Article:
THE MAIN company opposing the much-needed excise tax reform in the country was once its staunch advocate.
Philip Morris Philippines Manufacturing, which previously competed against Fortune Tobacco Corp. in the country, lobbied for a single-tier tax system back in 2003 when it still has not controlled more than 90% of the Philippine market, the Action for Economic Reforms (AER) said.
“We got a copy of a letter from Philip Morris to then president Gloria Macapagal-Arroyo expressing their support to having a single-tier tax system for tobacco,” AER senior economist Jo-Ann Latuja said.
“This letter confirms our doubts that Philip Morris, which was once an advocate of excise tax reform, is protecting no one but its own personal causes for opposing the similar reform it had fought for in the past,” she added.
“Their (Philip Morris) unusual backtracking speaks so much of it. Clearly, Philip Morris is after its own profit and not of anybody else, in switching side on this issue,” she stressed.
In 2010, Philip Morris, Inc. merged with Fortune Tobacco Corp., enabling it to corner more than 90% of the Philippine tobacco market. The company now is one of the most critical voices against House Bill (HB) 5727 that will trim the four-tier tobacco industry to one with the adoption of a unitary tax system. The bill is currently pending before the House Ways and Means Committee.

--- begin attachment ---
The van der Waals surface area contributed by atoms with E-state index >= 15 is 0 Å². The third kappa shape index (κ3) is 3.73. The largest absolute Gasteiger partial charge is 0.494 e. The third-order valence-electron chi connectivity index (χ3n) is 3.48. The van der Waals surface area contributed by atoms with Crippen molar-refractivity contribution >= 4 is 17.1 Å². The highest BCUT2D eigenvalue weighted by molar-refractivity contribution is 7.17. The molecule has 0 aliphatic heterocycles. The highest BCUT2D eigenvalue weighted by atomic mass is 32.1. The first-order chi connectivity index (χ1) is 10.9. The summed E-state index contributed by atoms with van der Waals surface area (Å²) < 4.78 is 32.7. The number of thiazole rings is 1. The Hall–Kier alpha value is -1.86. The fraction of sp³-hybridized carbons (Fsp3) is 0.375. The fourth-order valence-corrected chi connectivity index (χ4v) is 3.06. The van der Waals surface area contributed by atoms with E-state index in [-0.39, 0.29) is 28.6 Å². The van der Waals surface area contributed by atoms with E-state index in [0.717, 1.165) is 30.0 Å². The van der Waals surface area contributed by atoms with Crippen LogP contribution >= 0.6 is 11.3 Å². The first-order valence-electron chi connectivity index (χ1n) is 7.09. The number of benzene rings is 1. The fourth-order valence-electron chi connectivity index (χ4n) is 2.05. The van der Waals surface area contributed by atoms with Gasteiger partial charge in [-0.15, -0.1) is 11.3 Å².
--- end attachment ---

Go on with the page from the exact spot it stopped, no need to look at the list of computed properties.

In its three-page letter dated February 5, 2003, Philip Morris argued that a single-tier system “should result in an increase excise tax collection” and “promote a level playing field for all manufacturers.”
“In brief, our proposal is that the current four tier specific system should be changed to a single tier specific system over a period of three years,” the letter, signed by former General Manager George Farah, explained.
“In the first year, two specific tax tiers should replace the current four-tier system, with a reduction in the gap between the two tax tiers in the second year. In the third year, the two specific tax tiers should be merged into a single specific rate applied equally on all cigarettes,” the letter said further.
Philip Morris added that with a single tax rate, tax administration will be easier “since only the volume of cigarettes sold, and not the price at which they are classified, shall be the sole determinant of tax revenues to the government.”
The letter was sent as an unsolicited recommendation to the government during deliberations of HB 5057, which would have indexed tobacco prices to inflation, but retained the four-tier system.
It is worth noting that Philip Morris’s recommendations were the same proposal made by the government under HB 5727, where a three-year transition period to a unitary rate was outlined.
“This explicit show of support from Philip Morris in 2003 only strengthens our resolve to push through with this vital reform,” Latuja said.
For a copy of the letter, click here.